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Snake Myths

by Drupadi Srivastava
(New Delhi, India.)

There are several myths about snakes, which need to be verified. A few known to me are mentioned herein:



1. It is believed that the snakes after praying on rodents, occupy their burrows. My grandfather was the station master of Shikarpur railway station (Sind, Pakistan), way back in 1932. The railway stations used to be far away from the habitation and the railway staff was provided accommodation adjacent to the railway station, with a view to provide efficiency. Since we lived far from habitation, my grandpa kept few chicks for home consumption. However, one chick was found missing everyday.As snakes are known to be fond of milk and chicks, my grandpa thought it to be the fete of a snake. He, therefore got heaps of sand spread all around our residence, covering a large area. As usual, the next day also one chick was found to be missing; but on the sand were left behind, clearly visible marks of the movement of the snake,which led him to a hole. Large utensils (used for food preparation of marriage parties) full of boiling water were carried to the identified hole and the boiling water was poured into the hole. This worked and thereafter none of the chicks were lost.


2. There prevails a belief that a snake or a scorpion, if bites, would return to the same spot, exactly after 24 hours. In 1944, we were living in Hala (near Hyderabad, Sind). We had a large accommodation with thatched walls. Since there was no electricity, we, during summer slept in an open courtyard. One night, around 10.00p.m, my mother used the toilet and wanted to clean her hands but could not find the soap nearby. Being a chronic patient of arthritis, she asked me to fetch the soap for her. Reluctant to get out of my bed, I advised her to take a small quantity of mud from the wall and use the same for cleaning her hands. No sooner did she touch the wall, she screamed and fell flat on the ground. Instant first aid was provided but the pain, swelling and blueness persisted. Available hurricanes and torch lights were used to identify the cause, but nothing was visible. It was suspected to be a bite of a poisonous snake. The vigil was kept and as expected, exactly after 24 hours at 10.00p.m. at the same spot, we found a 6-7 inch long jet black scorpion, supposed to be highly poisonous.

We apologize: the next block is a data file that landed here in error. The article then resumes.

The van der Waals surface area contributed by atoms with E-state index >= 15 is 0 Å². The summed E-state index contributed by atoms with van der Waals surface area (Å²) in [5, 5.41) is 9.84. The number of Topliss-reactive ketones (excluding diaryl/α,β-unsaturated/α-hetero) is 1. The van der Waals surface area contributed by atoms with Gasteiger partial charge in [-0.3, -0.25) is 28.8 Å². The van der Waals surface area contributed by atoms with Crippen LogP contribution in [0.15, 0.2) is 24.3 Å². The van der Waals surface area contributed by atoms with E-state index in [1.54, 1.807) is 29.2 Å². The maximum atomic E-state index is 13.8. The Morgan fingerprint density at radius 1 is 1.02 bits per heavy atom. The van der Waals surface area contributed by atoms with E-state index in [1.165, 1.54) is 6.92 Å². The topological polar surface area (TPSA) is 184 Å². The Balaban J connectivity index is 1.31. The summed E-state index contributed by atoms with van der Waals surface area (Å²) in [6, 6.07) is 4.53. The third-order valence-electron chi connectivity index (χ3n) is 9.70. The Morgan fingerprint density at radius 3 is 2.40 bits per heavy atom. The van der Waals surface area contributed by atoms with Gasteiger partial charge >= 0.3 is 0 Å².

3. My grandma, born and brought up in sandy areas of Sind (1873-1969)was very knowledgeable. She told us that snakes worshipped Gogulveer, and if one dilutes milk with water and sprinkle the same around one's house chanting 'Gogulveer's Drohi(curse)'it would act as a protection against snakes. The sprinkling of diluted milk coupled with chantings, create an imaginary line prohibiting the entry of the snakes in the so specified area. In other words, the area concerned becomes out of bounds for the snakes. I practiced this simple ritual as the protection against snakes when I lived in Indian Agricultural Research Institute (1961-68,1987-199); Ile Ife, Nigeria (1974-76); Palam Vihar, Gurgaon (1989-2003) and Surya Niketan,N.Delhi (1992-2003); and found it to be very effective. Though there were snakes around, none ventured to come near my residence.


4. Some believe that the snake does not bite the eldest son of the family. My mother told us that in 1922, she was living in Naodero, a village in Larkana District of Sind. Once during winter season, she left her 3 year old son for basking in the sun. After a while he fell asleep, and when she went to pick him up, she was shocked to find a king cobra right above his head in a striking pose. Not knowing what to do, she helplessly, started praying and fortunately for her, the snake left of its own. Perhaps, it did not strike because the child happened to be the eldest son of the family.


5. Snake never appears before a pregnant woman.


6. If you keep something in a shape of a coil (like a labourer places on his head for carrying load) before a moving snake, it would stop moving and would coil up.


7. A sudden sight of a snake brings good luck.


8. If you spot a snake and chant 'Shiva's Drohi' (curse of Lord Shiva), it would stop moving.


9. The most popular of all the snake myths is the one of Cobra's revenge. There seem to be many reported incidents which need to be compiled and carefully analysed.


Thus, there are quite a few myths about snakes. However, it must be emphasized that myth is a myth and the process of verification must be pursued.

*****


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Nov 01, 2013
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good
by: nuggehallipankajaAnonymous

your snake myth is very interesting.Want to know about Cobra's revenge. Can you please post some?

Nov 11, 2013
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Interesting & knowledgeable
by: Manohar Naidu

Good collection of myths with warning

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